HEMATURIA, either gross or microscopic, in any patient warrants laboratory investigation. The direction and magnitude of this evaluation is dependent to a large extent on the age and sex of the patient and the presence or absence of a urinary tract infection. For example, hematuria in an otherwise asymptomatic 70-year-old man requires a significantly different evaluation than does hematuria in a 20-year-old woman with symptoms of cystitis or in an 8-year-old child with increased blood pressure. In this two-part series, three algorithms for the evaluation of hematuria are presented. Part 1 addresses the problem of hematuria in the child, and part 2, which will appear next week, deals with hematuria in the adult and hematuria secondary to trauma.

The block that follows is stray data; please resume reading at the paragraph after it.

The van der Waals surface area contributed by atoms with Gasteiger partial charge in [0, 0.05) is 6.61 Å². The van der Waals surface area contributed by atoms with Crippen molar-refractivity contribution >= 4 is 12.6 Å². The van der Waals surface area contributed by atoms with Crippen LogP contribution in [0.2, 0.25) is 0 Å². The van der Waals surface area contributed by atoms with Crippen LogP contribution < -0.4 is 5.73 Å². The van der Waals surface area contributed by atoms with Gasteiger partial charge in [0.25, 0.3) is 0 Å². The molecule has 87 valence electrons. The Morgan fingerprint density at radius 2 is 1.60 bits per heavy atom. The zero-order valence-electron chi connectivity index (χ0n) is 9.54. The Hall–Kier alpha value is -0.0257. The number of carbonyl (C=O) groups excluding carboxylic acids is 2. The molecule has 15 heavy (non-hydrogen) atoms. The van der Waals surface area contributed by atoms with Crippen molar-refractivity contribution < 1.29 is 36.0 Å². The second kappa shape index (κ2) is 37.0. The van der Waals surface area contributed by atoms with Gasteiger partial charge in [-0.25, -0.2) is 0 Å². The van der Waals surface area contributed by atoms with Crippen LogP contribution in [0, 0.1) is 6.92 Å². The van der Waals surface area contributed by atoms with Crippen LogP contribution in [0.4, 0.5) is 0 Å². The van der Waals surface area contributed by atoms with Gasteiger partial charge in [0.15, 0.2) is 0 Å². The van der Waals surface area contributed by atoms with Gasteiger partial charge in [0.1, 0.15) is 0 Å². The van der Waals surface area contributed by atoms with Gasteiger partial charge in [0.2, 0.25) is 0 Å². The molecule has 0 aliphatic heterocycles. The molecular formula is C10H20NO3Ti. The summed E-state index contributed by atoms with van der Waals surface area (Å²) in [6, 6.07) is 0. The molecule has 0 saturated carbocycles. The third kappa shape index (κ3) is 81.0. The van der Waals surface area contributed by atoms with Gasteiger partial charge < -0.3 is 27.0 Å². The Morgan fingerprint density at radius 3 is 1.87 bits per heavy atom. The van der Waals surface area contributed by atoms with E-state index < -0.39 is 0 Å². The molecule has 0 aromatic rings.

HEMATURIA IN THE CHILD
In children, the laboratory investigation of hematuria begins with a urinalysis and urine culture. Further evaluation depends on the results of these tests. If the child has hematuria